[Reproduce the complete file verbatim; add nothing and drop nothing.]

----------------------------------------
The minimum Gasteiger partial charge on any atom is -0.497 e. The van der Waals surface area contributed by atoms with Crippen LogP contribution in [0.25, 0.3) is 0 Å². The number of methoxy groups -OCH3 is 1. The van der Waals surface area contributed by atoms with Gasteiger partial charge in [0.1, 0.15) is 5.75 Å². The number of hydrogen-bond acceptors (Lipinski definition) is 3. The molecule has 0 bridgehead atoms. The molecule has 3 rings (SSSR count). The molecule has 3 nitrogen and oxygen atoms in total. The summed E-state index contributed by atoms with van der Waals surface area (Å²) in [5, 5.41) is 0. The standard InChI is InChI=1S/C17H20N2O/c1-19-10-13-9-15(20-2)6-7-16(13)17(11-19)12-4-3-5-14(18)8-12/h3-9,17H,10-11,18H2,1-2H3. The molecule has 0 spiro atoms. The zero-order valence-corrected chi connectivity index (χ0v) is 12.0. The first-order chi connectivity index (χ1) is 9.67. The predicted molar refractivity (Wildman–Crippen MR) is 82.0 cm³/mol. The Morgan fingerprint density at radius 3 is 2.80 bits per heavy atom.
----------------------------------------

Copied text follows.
The minimum Gasteiger partial charge on any atom is -0.497 e. The van der Waals surface area contributed by atoms with Crippen LogP contribution in [0.25, 0.3) is 0 Å². The number of methoxy groups -OCH3 is 1. The van der Waals surface area contributed by atoms with Gasteiger partial charge in [0.1, 0.15) is 5.75 Å². The number of hydrogen-bond acceptors (Lipinski definition) is 3. The molecule has 0 bridgehead atoms. The molecule has 3 rings (SSSR count). The molecule has 3 nitrogen and oxygen atoms in total. The summed E-state index contributed by atoms with van der Waals surface area (Å²) in [5, 5.41) is 0. The standard InChI is InChI=1S/C17H20N2O/c1-19-10-13-9-15(20-2)6-7-16(13)17(11-19)12-4-3-5-14(18)8-12/h3-9,17H,10-11,18H2,1-2H3. The molecule has 0 spiro atoms. The zero-order valence-corrected chi connectivity index (χ0v) is 12.0. The first-order chi connectivity index (χ1) is 9.67. The predicted molar refractivity (Wildman–Crippen MR) is 82.0 cm³/mol. The Morgan fingerprint density at radius 3 is 2.80 bits per heavy atom.